Some subset of users of Windows 10 Fall Creators Update, version 1709, report persistent bugs with this month’s Patch Tuesday missive, KB 4054517. Many of those reporting problems are using recent Surface devices. Microsoft has not acknowledged any problems. Official sites only offer the old “Gawrsh, you need to Restore/Restore/Reinstall” pabulum — and it doesn’t help.
What kinds of problems? They run quite a gamut. @jwhiz56 reports on AskWoody:
This KB installed on my MS Surface Pro 3, my HP HPDV8T laptop but refuses to install on my 2017 Surface Pro (purchased just before Thanksgiving). I’ve reset it multiple ways (the OS) and the update either sits at 99% downloaded, or it fails on installation. my C:windowslogsCBS directory eats up ALL of my disk free space. I’ve tried all hints/suggestions on the Microsoft forums related to this KB. when I downloaded the standalone version for my computer x86/windows 10, it says it’s not applicable to my computer.
MountainBnJ reports on the Microsoft Answers forum:
The cumulative update KB4054517 failed with an error code of 0x80070643 … this machine will not display our other 3 PC’s on the network when we select “Network” in File Explorer. But all three other PC’s can “see” and access this PC no problem. … We’ve run Windows Update Troubleshooter and told it to Apply Fixes whenever it prompted us, and it DID report that it found and fixed three issues. … After exiting the Troubleshooter, we clicked on “Check for Updates” again and it said “Your device is up to date.”… We noticed that the build number after the “failed” update had changed to 16299.125. So the system thinks it DID install something newer than it had before, but Windows Update thinks the cumulative patch failed to install.
MortazaAnsari, also on the MS Answers forum, says:
I recently upgraded my computer from Windows 7 Home to Windows 10 Home using the free upgrade. The upgrade was successful but i wanted to clean install so i used the built-in recovery. … EVERYTIME i start my computer it automatically boots to Windows 10 and thats where it loads for about 7 seconds and then an error comes up stating that there is an INACCESSIBLE_BOOT_DEVICE.
Mortaza reports that reaching into the PC, unplugging the hard drive, booting from a USB restore image solved the problem — but others on that thread haven’t been so lucky.
Paula Stichbury posted a different problem:
Carried out the reset recovery procedure (with keeping files option) twice but the update KB4054517 stops at “status: Installing – 99%”. If I do a restart, it takes a very long time for the “getting windows ready” message to go away. The update status issue remains each time.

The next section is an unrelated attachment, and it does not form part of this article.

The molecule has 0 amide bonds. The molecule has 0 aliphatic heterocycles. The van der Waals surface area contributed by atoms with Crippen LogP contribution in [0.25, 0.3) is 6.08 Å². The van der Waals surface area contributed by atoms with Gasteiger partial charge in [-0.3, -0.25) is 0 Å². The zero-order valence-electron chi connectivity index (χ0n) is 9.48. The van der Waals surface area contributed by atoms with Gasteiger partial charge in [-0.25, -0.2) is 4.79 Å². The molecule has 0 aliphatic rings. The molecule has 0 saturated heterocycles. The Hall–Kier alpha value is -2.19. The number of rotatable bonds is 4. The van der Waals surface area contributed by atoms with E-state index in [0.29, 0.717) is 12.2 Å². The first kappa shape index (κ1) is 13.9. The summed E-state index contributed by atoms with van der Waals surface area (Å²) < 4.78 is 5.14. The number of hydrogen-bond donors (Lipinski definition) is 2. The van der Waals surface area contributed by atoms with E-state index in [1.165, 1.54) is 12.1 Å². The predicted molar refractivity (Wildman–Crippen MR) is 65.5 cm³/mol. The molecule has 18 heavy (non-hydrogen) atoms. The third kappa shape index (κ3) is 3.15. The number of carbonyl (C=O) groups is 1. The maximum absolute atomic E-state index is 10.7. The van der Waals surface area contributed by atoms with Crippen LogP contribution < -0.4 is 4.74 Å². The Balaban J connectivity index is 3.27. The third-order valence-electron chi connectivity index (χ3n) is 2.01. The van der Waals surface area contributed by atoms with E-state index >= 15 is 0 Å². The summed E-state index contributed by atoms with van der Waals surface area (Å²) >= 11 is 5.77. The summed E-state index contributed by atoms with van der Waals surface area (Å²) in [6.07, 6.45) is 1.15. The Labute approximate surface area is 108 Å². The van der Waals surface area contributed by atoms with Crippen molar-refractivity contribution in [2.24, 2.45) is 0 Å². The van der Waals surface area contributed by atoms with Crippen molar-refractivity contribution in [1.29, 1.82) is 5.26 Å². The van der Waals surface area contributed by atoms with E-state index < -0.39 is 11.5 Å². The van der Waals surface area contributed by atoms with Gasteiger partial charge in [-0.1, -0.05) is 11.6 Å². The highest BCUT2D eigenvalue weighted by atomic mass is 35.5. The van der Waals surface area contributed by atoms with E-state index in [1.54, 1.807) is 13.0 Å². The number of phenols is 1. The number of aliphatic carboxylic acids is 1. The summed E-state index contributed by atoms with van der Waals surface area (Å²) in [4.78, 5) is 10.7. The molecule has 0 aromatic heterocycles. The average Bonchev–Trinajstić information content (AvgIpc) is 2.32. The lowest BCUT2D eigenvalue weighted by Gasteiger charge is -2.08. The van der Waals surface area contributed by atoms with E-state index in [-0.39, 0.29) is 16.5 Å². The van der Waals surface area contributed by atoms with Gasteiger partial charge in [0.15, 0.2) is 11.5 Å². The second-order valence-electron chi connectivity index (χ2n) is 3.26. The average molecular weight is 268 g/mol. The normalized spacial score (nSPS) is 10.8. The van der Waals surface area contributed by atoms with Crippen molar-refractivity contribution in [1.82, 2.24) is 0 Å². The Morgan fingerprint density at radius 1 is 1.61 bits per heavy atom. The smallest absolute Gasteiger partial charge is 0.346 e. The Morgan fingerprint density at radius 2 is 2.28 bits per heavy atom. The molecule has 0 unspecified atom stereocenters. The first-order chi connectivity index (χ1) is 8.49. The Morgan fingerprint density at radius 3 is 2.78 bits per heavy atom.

Eric Van Norman, @kf0s, tweets:
Looks like KB4054517 might be very bad for some @MicrosoftHelps (maybe @Dell or @nvidia related). Leads to Inaccessible Boot Device and/or multi hour boot times. No specific fixes found yet but others have spent days to resolve. Windows Restore didn’t help.
To which both Microsoft Support @MicrosoftHelps and the Dell support account @Dell responded with useless non-answers.
@ComradeArthur tweets that the problem comes back again and again:
I’ve given up on fixing it. I’d settle for simply blocking further attempts by Windows10UpdateAssistant. But I can’t get the darn thing off my computer. It tries to update 2 or 3 times a day! Do you know how to BLOCK it?
That’s a recurring theme. Not only does KB 4054517 take over Win10 FCU systems to run an update, it persists in re-installing over and over again.
Mountain BnJ has an interesting analysis of the problem:
Based on the experiences of the other people who have already replied on this thread (including a clean install and re-update that failed again!), we don’t think performing a RESTORE and re-running Windows Update would result in any different outcome.
After installing the 12/12/2017 Quality update on 4 different PC’s, we believe the installation problems are being caused by different versions of the Windows Update Client software. …
During the 12/12/2017 Quality Updates, we observed VERY significant differences in the update sequence and messaging, depending on the pre-update Build number. This leads us to believe that the Windows Update software being used was different for Build 16299.64 versus 16299.98.
That doesn’t seem to explain all of the problems that people are encountering, but it may account for some.
Microsoft, as usual, has not confirmed the problem and the persistent “advice” is to Reset or reinstall Windows — a process that’s been shown, time and time again, to be ineffective. No, the Windows Update Troubleshooter doesn’t work either.
If you’ve followed along with me here on Computerworld, you know that I recommend you don’t install this month’s patches just yet. And you know that I don’t recommend moving to Win10 FCU until Microsoft has more of the bugs shaken out. According to the old Current Branch for Business advice, you should wait four months for an upgrade to simmer, so the unpaid beta testers can fulfill their destinies. By that measure, Win10 1709 won’t be ready for prime time until January.
Frankly, I’m surprised I haven’t heard more outrage from the Win10 1703 customers who were forcibly upgraded to 1709. Microsoft stomped all over the setting in Creators Update that blocked the upgrade to Fall Creators Update, offered no automatic correction, and got away with it.
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